Strongyloides stercoralis is a very small nematode (2 mm × 0.4 mm) which parasitises the mucosa of the upper part of the small intestine, often in large numbers, causing persistent eosinophilia. The eggs hatch in the bowel but only larvae are passed in the faeces. In moist soil, they moult and become the infective filariform larvae. After penetrating human skin, they undergo a development cycle similar to that of hookworms, except that the female worms burrow into the intestinal mucosa and submucosa. Some larvae in the intestine may develop into filariform larvae, which may then penetrate the mucosa or the perianal skin and lead to autoinfection and persistent infection. Patients with Strongyloides infection persisting for more than 35 years have been described. Strongyloidiasis occurs in the tropics and subtropics, and is especially prevalent in the Far East.
The classic triad of symptoms consists of abdominal pain, diarrhoea and urticaria. Cutaneous manifestations, either urticaria or larva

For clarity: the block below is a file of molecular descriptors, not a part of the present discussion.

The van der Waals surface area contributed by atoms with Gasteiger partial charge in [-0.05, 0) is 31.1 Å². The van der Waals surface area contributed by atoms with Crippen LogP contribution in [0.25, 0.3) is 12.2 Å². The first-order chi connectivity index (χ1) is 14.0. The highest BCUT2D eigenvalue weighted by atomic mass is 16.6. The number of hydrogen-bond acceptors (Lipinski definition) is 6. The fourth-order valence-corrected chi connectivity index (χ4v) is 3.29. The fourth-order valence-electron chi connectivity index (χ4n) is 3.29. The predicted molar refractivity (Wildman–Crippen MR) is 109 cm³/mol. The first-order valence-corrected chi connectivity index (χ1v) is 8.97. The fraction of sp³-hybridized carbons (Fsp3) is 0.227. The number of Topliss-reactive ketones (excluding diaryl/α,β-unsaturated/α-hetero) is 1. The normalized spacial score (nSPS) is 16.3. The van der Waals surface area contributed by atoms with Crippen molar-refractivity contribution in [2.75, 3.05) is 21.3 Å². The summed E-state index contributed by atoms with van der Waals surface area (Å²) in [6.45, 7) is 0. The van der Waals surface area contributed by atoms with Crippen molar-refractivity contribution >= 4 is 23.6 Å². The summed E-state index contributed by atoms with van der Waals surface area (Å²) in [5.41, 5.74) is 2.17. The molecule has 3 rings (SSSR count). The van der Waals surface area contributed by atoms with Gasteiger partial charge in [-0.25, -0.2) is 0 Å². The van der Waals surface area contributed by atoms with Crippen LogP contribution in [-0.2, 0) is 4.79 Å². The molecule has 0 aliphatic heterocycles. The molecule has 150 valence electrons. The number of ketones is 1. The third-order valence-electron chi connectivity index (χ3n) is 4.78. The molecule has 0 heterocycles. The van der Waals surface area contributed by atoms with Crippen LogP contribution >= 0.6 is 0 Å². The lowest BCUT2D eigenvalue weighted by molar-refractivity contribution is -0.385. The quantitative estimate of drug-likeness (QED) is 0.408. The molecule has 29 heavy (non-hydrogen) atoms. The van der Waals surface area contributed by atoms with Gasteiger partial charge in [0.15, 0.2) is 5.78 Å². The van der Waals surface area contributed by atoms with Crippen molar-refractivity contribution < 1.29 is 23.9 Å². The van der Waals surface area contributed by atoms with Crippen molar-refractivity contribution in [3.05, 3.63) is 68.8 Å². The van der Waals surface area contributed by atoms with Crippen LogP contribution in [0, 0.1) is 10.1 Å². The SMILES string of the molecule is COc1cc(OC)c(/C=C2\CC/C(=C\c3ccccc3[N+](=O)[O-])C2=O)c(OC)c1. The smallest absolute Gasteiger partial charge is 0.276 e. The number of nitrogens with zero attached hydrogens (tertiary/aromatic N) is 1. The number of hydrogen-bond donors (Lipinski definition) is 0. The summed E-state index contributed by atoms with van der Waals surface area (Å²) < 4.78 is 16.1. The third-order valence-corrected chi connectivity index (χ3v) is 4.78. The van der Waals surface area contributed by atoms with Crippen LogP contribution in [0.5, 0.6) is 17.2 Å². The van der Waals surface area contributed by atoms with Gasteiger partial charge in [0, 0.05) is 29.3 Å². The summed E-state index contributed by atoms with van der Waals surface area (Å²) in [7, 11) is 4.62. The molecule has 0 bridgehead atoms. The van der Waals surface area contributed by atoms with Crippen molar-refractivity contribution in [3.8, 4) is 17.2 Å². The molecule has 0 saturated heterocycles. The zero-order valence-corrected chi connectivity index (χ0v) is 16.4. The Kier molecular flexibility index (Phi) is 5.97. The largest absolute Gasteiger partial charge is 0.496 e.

currens (a highly characteristic pruritic, elevated, erythematous lesion advancing along the course of larval migration), are characteristic and occur in 66% of patients.
Systemic strongyloidiasis (the Strongyloides hyperinfection syndrome), with dissemination of larvae throughout the body, occurs in association with immune suppression (intercurrent disease, HIV and HTLV-1 infection, corticosteroid treatment). Patients present with severe, generalised abdominal pain, abdominal distension and shock. Massive larval invasion of the lungs causes cough, wheeze and dyspnoea; cerebral involvement has manifestations ranging from subtle neurological signs to coma. Gram-negative sepsis frequently complicates the picture.
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